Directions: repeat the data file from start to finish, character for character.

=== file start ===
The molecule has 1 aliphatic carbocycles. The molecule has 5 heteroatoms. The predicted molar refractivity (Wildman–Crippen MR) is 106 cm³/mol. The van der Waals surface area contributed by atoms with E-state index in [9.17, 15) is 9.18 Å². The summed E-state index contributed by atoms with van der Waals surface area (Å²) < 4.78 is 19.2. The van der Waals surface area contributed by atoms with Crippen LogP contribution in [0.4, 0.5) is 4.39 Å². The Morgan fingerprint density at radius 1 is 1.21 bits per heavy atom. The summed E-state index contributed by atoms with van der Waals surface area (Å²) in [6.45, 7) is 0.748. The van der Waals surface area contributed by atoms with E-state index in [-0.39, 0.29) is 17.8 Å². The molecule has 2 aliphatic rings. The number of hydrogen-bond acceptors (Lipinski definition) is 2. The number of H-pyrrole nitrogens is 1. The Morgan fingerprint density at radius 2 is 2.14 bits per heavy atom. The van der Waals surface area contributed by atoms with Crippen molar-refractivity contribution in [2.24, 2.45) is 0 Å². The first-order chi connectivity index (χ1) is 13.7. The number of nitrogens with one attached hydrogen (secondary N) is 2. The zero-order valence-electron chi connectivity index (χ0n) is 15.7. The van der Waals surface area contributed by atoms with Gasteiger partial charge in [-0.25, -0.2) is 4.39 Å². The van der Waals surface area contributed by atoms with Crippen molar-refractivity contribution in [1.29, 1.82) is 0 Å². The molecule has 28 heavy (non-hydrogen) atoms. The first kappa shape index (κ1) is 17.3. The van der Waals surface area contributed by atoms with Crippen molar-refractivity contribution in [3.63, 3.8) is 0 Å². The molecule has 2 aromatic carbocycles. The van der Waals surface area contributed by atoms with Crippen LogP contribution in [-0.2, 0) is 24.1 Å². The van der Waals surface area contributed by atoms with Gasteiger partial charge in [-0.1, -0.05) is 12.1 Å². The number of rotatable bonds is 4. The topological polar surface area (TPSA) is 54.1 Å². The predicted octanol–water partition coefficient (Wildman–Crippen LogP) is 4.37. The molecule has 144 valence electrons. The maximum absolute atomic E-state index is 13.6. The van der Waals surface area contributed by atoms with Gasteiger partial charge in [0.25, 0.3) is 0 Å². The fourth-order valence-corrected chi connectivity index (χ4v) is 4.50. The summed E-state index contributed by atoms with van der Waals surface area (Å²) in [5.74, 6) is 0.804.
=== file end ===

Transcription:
The molecule has 1 aliphatic carbocycles. The molecule has 5 heteroatoms. The predicted molar refractivity (Wildman–Crippen MR) is 106 cm³/mol. The van der Waals surface area contributed by atoms with E-state index in [9.17, 15) is 9.18 Å². The summed E-state index contributed by atoms with van der Waals surface area (Å²) < 4.78 is 19.2. The van der Waals surface area contributed by atoms with Crippen LogP contribution in [0.4, 0.5) is 4.39 Å². The Morgan fingerprint density at radius 1 is 1.21 bits per heavy atom. The summed E-state index contributed by atoms with van der Waals surface area (Å²) in [6.45, 7) is 0.748. The van der Waals surface area contributed by atoms with E-state index in [-0.39, 0.29) is 17.8 Å². The molecule has 2 aliphatic rings. The number of hydrogen-bond acceptors (Lipinski definition) is 2. The number of H-pyrrole nitrogens is 1. The Morgan fingerprint density at radius 2 is 2.14 bits per heavy atom. The van der Waals surface area contributed by atoms with Crippen molar-refractivity contribution in [2.24, 2.45) is 0 Å². The first-order chi connectivity index (χ1) is 13.7. The number of nitrogens with one attached hydrogen (secondary N) is 2. The zero-order valence-electron chi connectivity index (χ0n) is 15.7. The van der Waals surface area contributed by atoms with Gasteiger partial charge in [-0.25, -0.2) is 4.39 Å². The van der Waals surface area contributed by atoms with Crippen molar-refractivity contribution in [1.29, 1.82) is 0 Å². The molecule has 28 heavy (non-hydrogen) atoms. The first kappa shape index (κ1) is 17.3. The van der Waals surface area contributed by atoms with Crippen molar-refractivity contribution in [3.63, 3.8) is 0 Å². The molecule has 2 aromatic carbocycles. The van der Waals surface area contributed by atoms with Crippen LogP contribution in [-0.2, 0) is 24.1 Å². The van der Waals surface area contributed by atoms with Gasteiger partial charge in [-0.1, -0.05) is 12.1 Å². The number of rotatable bonds is 4. The topological polar surface area (TPSA) is 54.1 Å². The predicted octanol–water partition coefficient (Wildman–Crippen LogP) is 4.37. The molecule has 144 valence electrons. The maximum absolute atomic E-state index is 13.6. The van der Waals surface area contributed by atoms with Gasteiger partial charge in [0.25, 0.3) is 0 Å². The fourth-order valence-corrected chi connectivity index (χ4v) is 4.50. The summed E-state index contributed by atoms with van der Waals surface area (Å²) in [5.74, 6) is 0.804.